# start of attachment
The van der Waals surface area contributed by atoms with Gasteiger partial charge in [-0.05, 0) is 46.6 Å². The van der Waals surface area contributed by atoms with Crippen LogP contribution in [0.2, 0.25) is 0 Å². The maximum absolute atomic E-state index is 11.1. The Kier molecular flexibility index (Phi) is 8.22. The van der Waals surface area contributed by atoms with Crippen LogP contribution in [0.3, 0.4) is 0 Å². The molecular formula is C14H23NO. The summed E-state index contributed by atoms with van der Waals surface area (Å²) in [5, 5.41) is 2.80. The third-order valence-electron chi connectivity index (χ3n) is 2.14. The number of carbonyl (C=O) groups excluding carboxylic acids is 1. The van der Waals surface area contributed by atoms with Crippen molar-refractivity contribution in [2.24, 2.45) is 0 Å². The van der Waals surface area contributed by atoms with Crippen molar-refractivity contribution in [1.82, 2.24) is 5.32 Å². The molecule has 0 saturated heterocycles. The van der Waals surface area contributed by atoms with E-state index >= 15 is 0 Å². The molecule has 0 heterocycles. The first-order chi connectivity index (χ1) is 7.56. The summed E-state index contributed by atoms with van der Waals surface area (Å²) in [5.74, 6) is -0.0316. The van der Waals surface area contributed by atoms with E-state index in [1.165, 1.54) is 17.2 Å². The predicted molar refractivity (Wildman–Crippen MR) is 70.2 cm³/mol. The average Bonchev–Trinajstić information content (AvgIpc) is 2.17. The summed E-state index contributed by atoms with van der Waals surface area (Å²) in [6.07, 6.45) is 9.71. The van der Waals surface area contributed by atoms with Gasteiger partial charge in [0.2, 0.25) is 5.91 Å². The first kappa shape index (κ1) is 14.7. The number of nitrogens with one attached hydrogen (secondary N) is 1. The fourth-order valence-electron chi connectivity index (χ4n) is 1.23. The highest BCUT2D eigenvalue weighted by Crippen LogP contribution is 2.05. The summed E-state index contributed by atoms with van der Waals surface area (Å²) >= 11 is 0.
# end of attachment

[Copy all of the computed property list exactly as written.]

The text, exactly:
The van der Waals surface area contributed by atoms with Gasteiger partial charge in [-0.05, 0) is 46.6 Å². The van der Waals surface area contributed by atoms with Crippen LogP contribution in [0.2, 0.25) is 0 Å². The maximum absolute atomic E-state index is 11.1. The Kier molecular flexibility index (Phi) is 8.22. The van der Waals surface area contributed by atoms with Crippen LogP contribution in [0.3, 0.4) is 0 Å². The molecular formula is C14H23NO. The summed E-state index contributed by atoms with van der Waals surface area (Å²) in [5, 5.41) is 2.80. The third-order valence-electron chi connectivity index (χ3n) is 2.14. The number of carbonyl (C=O) groups excluding carboxylic acids is 1. The van der Waals surface area contributed by atoms with Crippen molar-refractivity contribution in [2.24, 2.45) is 0 Å². The van der Waals surface area contributed by atoms with Crippen molar-refractivity contribution in [1.82, 2.24) is 5.32 Å². The molecule has 0 saturated heterocycles. The van der Waals surface area contributed by atoms with E-state index >= 15 is 0 Å². The molecule has 0 heterocycles. The first-order chi connectivity index (χ1) is 7.56. The summed E-state index contributed by atoms with van der Waals surface area (Å²) in [5.74, 6) is -0.0316. The van der Waals surface area contributed by atoms with E-state index in [1.165, 1.54) is 17.2 Å². The predicted molar refractivity (Wildman–Crippen MR) is 70.2 cm³/mol. The average Bonchev–Trinajstić information content (AvgIpc) is 2.17. The summed E-state index contributed by atoms with van der Waals surface area (Å²) in [6.07, 6.45) is 9.71. The van der Waals surface area contributed by atoms with Gasteiger partial charge in [0.2, 0.25) is 5.91 Å². The first kappa shape index (κ1) is 14.7. The number of nitrogens with one attached hydrogen (secondary N) is 1. The fourth-order valence-electron chi connectivity index (χ4n) is 1.23. The highest BCUT2D eigenvalue weighted by Crippen LogP contribution is 2.05. The summed E-state index contributed by atoms with van der Waals surface area (Å²) >= 11 is 0.